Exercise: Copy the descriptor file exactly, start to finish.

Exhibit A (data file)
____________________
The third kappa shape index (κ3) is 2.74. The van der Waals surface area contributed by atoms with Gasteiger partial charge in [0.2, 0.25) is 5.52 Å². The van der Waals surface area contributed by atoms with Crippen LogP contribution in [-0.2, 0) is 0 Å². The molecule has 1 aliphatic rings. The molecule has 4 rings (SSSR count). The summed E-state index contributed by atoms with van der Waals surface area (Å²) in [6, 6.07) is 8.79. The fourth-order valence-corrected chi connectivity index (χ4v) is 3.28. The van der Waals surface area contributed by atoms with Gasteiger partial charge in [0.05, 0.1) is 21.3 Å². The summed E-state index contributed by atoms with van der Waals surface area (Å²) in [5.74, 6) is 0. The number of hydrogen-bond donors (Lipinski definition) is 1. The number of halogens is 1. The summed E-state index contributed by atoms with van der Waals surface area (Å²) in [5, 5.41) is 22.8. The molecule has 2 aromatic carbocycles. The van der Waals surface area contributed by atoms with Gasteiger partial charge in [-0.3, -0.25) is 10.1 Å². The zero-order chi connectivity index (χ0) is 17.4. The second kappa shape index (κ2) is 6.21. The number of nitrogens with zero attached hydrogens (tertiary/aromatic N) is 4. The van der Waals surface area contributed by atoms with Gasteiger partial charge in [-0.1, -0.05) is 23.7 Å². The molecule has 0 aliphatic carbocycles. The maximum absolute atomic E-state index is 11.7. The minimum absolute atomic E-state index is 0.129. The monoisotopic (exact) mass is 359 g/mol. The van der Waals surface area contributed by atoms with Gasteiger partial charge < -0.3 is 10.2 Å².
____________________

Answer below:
The third kappa shape index (κ3) is 2.74. The van der Waals surface area contributed by atoms with Gasteiger partial charge in [0.2, 0.25) is 5.52 Å². The van der Waals surface area contributed by atoms with Crippen LogP contribution in [-0.2, 0) is 0 Å². The molecule has 1 aliphatic rings. The molecule has 4 rings (SSSR count). The summed E-state index contributed by atoms with van der Waals surface area (Å²) in [6, 6.07) is 8.79. The fourth-order valence-corrected chi connectivity index (χ4v) is 3.28. The van der Waals surface area contributed by atoms with Gasteiger partial charge in [0.05, 0.1) is 21.3 Å². The summed E-state index contributed by atoms with van der Waals surface area (Å²) in [5.74, 6) is 0. The number of hydrogen-bond donors (Lipinski definition) is 1. The number of halogens is 1. The summed E-state index contributed by atoms with van der Waals surface area (Å²) in [5, 5.41) is 22.8. The molecule has 2 aromatic carbocycles. The van der Waals surface area contributed by atoms with Gasteiger partial charge in [-0.3, -0.25) is 10.1 Å². The zero-order chi connectivity index (χ0) is 17.4. The second kappa shape index (κ2) is 6.21. The number of nitrogens with zero attached hydrogens (tertiary/aromatic N) is 4. The van der Waals surface area contributed by atoms with Gasteiger partial charge in [-0.1, -0.05) is 23.7 Å². The molecule has 0 aliphatic carbocycles. The maximum absolute atomic E-state index is 11.7. The minimum absolute atomic E-state index is 0.129. The monoisotopic (exact) mass is 359 g/mol. The van der Waals surface area contributed by atoms with Gasteiger partial charge < -0.3 is 10.2 Å².